Green’s Dictionary of Slang

lob v.

[16C–18C SE]

1. to droop, to allow to hang heavily.

[UK]‘An Amateur’ Real Life in London I 187: The dancing party was knock’d up, and were lobbing their lollys, half asleep and half awake, on the table, bowing as it were to the magnanimous influence of Old Tom.

2. (Aus.) to fail.

[Aus]Tweed Dly (Murwillumbah, NSW) 17 May 7/4: But I’ve come a regimental; I have lobbed; I’m down and out .

3. see lob in

In phrases

lob in (v.) (also lob, lob along, lob up) [SE lob, to move heavily or clumsily]

1. (Aus.) to arrive, to turn up, (of a race horse) to win; thus lobber, one who turns up; lob around, wait around.

[Aus]Eastern Districts Chron. (York, WA) 25 Nov. 2/1: Last year, when Glenloth lobbed, home in the mud and slush, backers of the routed favourites laid their defeat at the door of the weather.
[Aus]Sydney Sportsman 8 Nov. 1/2: In last week’s ‘Sportsman’ we stated that the New Zealand mare, Levant, was either dead off or has been raced cunningly. Judging by the way she lobbed in [...] at Canterbury Park, it savored very much as though the latter was the correct version.
[Aus]E. Dyson Fact’ry ’Ands 99: The trees trembled when he lobbed.
[Aus]All Abaht It Nov. 13: We have our Doc from Corio Bay [...] He lobbed here months afore us, / Did Robert George —.
[Aus]Aussie (France) 12 Mar. 4/2: A Digger who had just lobbed in France.
[Aus]C.J. Dennis ‘The Crusaders’ in Chisholm (1951) 83: Snowy’s a game ’un! I lob in the shop, / The parson paddin’ after on the floor.
[Aus]‘Banjo’ Paterson Shearer’s Colt 58: The only cheerful member of the luncheon party was Red Fred who had been down to worship at the shrine of Nancy Bell [a race horse] and to receive the usual assurance that she would lob in.
[UK]F. Anthony ‘Gus Tomlins’ in Me And Gus (1977) 126: If you are sure she won’t mind me lobbing along, I’m willing.
[Aus]Baker Popular Dict. Aus. Sl.
[Aus](con. 1936–46) K.S. Prichard Winged Seeds (1984) 24: You never knew who’d lob into the camp.
[Aus]D. Stivens Jimmy Brockett 251: He usually turned on an act for me when I lobbed home but tonight he was too excited.
[US](con. 1948) G. Mandel Flee the Angry Strangers 21: Mostly I lob around the street looking at nothing.
[Aus]‘Charles Barrett’ Address: Kings Cross 53: ‘Where’s your mate? The girl who used to be with you when you first lobbed here?’.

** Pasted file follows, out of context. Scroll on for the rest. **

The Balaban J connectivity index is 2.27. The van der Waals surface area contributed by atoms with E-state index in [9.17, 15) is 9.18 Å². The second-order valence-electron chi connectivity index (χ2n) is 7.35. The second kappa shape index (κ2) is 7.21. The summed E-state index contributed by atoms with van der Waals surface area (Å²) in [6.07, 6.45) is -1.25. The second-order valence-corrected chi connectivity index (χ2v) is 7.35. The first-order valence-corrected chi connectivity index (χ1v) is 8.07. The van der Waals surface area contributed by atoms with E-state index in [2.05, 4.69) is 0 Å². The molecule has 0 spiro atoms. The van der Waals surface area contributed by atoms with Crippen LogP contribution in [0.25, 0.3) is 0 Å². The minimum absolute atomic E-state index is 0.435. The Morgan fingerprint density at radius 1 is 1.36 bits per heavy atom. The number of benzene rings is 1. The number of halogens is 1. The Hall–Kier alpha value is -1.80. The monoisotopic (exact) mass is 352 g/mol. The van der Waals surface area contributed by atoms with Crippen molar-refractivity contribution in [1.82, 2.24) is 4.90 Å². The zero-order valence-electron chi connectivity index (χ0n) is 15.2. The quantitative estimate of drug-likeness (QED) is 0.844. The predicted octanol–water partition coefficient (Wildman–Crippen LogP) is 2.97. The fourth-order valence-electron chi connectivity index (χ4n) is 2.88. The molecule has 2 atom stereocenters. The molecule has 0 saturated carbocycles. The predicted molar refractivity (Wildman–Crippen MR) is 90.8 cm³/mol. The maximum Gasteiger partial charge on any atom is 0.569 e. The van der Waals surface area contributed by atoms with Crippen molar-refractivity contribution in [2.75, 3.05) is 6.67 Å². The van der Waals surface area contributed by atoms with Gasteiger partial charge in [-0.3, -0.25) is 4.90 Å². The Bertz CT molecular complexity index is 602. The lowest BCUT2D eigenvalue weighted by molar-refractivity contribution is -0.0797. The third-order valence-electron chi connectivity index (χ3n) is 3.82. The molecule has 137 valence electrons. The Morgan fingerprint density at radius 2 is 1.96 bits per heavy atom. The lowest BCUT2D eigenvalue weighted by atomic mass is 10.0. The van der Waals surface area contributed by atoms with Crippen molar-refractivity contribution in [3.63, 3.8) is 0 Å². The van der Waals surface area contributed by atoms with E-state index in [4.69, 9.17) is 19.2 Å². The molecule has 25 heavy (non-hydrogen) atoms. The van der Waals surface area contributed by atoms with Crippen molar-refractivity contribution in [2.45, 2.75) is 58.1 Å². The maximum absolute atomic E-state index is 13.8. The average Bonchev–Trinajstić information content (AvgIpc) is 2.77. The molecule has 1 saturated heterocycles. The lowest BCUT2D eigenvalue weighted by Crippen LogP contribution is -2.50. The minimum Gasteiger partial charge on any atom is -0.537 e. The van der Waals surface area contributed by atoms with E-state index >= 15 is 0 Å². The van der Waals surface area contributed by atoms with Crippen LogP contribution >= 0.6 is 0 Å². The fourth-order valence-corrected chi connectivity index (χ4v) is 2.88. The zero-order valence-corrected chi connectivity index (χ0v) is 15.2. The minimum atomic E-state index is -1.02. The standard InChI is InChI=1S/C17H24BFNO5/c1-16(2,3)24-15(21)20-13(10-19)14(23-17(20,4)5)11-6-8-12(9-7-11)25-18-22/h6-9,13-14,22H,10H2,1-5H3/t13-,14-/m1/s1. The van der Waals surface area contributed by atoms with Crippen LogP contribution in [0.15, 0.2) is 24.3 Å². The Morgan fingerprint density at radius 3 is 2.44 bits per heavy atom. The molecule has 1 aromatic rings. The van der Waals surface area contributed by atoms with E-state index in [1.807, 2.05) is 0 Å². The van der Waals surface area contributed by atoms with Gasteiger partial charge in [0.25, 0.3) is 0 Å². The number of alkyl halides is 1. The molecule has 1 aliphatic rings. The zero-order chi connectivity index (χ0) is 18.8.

[Aus]A. Chipper Aussie Swearers Guide 31: Bodgied Up [...] This is a handy malicious adjective, especially useful in deflating the egos of people wearing new clothes. As in: In he lobs, bodgied up and smelling like dead horse gully.
[Aus]D. Ireland Glass Canoe (1982) 16: He lobbed at the Oriental for a Chinese feed one weeknight.
Edwards & Reed Bullsh n.p.: ‘Tell me when Johnno lobs up, okay?’.
[Aus]R. Aven-Bray Ridgey-Didge Oz Jack Lang 11: He would rather pen and ink on his ace until some of his Chinas lobbed. [Ibid.] 35: Lobber Someone who turns up anyway.
[Aus]R.G. Barrett Real Thing 13: He’ll be unrecognisable when he lobs here on Saturday.
[Aus]C. Bowles G’DAY 70: I dint know ewas lobbin sarvo.
[Aus]Tupper & Wortley Aus. Prison Sl. Gloss. [Internet] Lob. To arrive. As in ‘to lob at a gaol’.
[Aus]M.B. ‘Chopper’ Read How to Shoot Friends 50: It seems he lobbed on her door step, sporting a big bunch of flowers.
[Aus]T. Peacock More You Bet 55: He’d lobbed at Harold Park trots probably for the first time.

2. (Aus.) to hit, to assault.

[Aus]Smith’s Wkly (Sydney) 19 Dec. 3/1: He’s always at yer elbow promptin’ the fist wot biffs a copper, the foot wot lobs in the old girl's tummy.

3. to commence having sexual intercourse.

[US]Trimble 5000 Adult Sex Words and Phrases.
lob off (v.) [SE lob, to move heavily or clumsily]

(Aus.) to go away.

[Aus]L. Esson Woman Tamer in Ballades of Old Bohemia (1980) 72: katie: [...] I ain’t going to keep a fat lazy loafer like you. / chopsey: Blast you, my luck’s turned, I tell you. / katie: Lob off now. / chopsey: Don’t sling off, Katie.
lob onto (v.) [? SE lob, to throw, usu. clumsily] (Aus.)

1. to get hold of or find out through a stroke of luck.

[NZ]Truth (Perth0 5 Apr. 4/7: When we lob onto that loan / We will sniff it like ozone. / We will buy up Frank Rea’s mincemeat, / And then eat all Pink Top's fruit.
[Aus]Baker Popular Dict. Aus. Sl. (2nd edn).

2. to associate oneself with.

[Aus]Bulletin (Sydney) 19 Dec. 15/3: David came from the Flying Angel Push in Melbourne, and lobbed on to the rabbit-proof fence when it was going through Lake Nabbaroo (W.A.). They made him off-sider to a camel-puncher named Jim. He had had no experience with smellers; but he took to the job like beer.
lob out (v.) [SE lob, to throw, usu. clumsily]

to hand out.

[UK]R. Llewellyn None But the Lonely Heart 242: Cosh [...] stopped while Jim was lobbing out the fags.
[UK]G.W. Target Teachers (1962) 200: Kathie was lobbing out the char like a champion.